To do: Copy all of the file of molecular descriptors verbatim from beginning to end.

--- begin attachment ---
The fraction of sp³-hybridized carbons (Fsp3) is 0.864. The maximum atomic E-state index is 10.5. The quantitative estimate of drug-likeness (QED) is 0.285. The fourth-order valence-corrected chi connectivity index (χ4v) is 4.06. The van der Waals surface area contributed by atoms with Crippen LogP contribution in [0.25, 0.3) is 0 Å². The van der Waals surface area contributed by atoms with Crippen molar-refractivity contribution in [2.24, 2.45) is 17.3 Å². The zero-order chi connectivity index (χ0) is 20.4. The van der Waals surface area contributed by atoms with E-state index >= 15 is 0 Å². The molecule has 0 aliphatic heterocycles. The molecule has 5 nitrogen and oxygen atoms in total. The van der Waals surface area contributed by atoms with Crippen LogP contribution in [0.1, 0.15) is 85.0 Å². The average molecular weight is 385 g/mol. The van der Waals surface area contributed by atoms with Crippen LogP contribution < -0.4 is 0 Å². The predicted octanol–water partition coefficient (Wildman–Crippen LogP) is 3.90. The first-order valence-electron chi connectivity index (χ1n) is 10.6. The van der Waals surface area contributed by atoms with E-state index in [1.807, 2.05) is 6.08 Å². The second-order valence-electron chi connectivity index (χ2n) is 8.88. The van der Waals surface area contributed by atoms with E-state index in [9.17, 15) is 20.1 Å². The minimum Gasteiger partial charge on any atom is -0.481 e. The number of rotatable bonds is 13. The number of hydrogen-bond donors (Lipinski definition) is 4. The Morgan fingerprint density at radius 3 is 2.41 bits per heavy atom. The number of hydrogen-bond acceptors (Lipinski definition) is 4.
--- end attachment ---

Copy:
The fraction of sp³-hybridized carbons (Fsp3) is 0.864. The maximum atomic E-state index is 10.5. The quantitative estimate of drug-likeness (QED) is 0.285. The fourth-order valence-corrected chi connectivity index (χ4v) is 4.06. The van der Waals surface area contributed by atoms with Crippen LogP contribution in [0.25, 0.3) is 0 Å². The van der Waals surface area contributed by atoms with Crippen molar-refractivity contribution in [2.24, 2.45) is 17.3 Å². The zero-order chi connectivity index (χ0) is 20.4. The van der Waals surface area contributed by atoms with E-state index >= 15 is 0 Å². The molecule has 0 aliphatic heterocycles. The molecule has 5 nitrogen and oxygen atoms in total. The van der Waals surface area contributed by atoms with Crippen LogP contribution in [0.1, 0.15) is 85.0 Å². The average molecular weight is 385 g/mol. The van der Waals surface area contributed by atoms with Crippen LogP contribution < -0.4 is 0 Å². The predicted octanol–water partition coefficient (Wildman–Crippen LogP) is 3.90. The first-order valence-electron chi connectivity index (χ1n) is 10.6. The van der Waals surface area contributed by atoms with E-state index in [1.807, 2.05) is 6.08 Å². The second-order valence-electron chi connectivity index (χ2n) is 8.88. The van der Waals surface area contributed by atoms with E-state index in [9.17, 15) is 20.1 Å². The minimum Gasteiger partial charge on any atom is -0.481 e. The number of rotatable bonds is 13. The number of hydrogen-bond donors (Lipinski definition) is 4. The Morgan fingerprint density at radius 3 is 2.41 bits per heavy atom. The number of hydrogen-bond acceptors (Lipinski definition) is 4.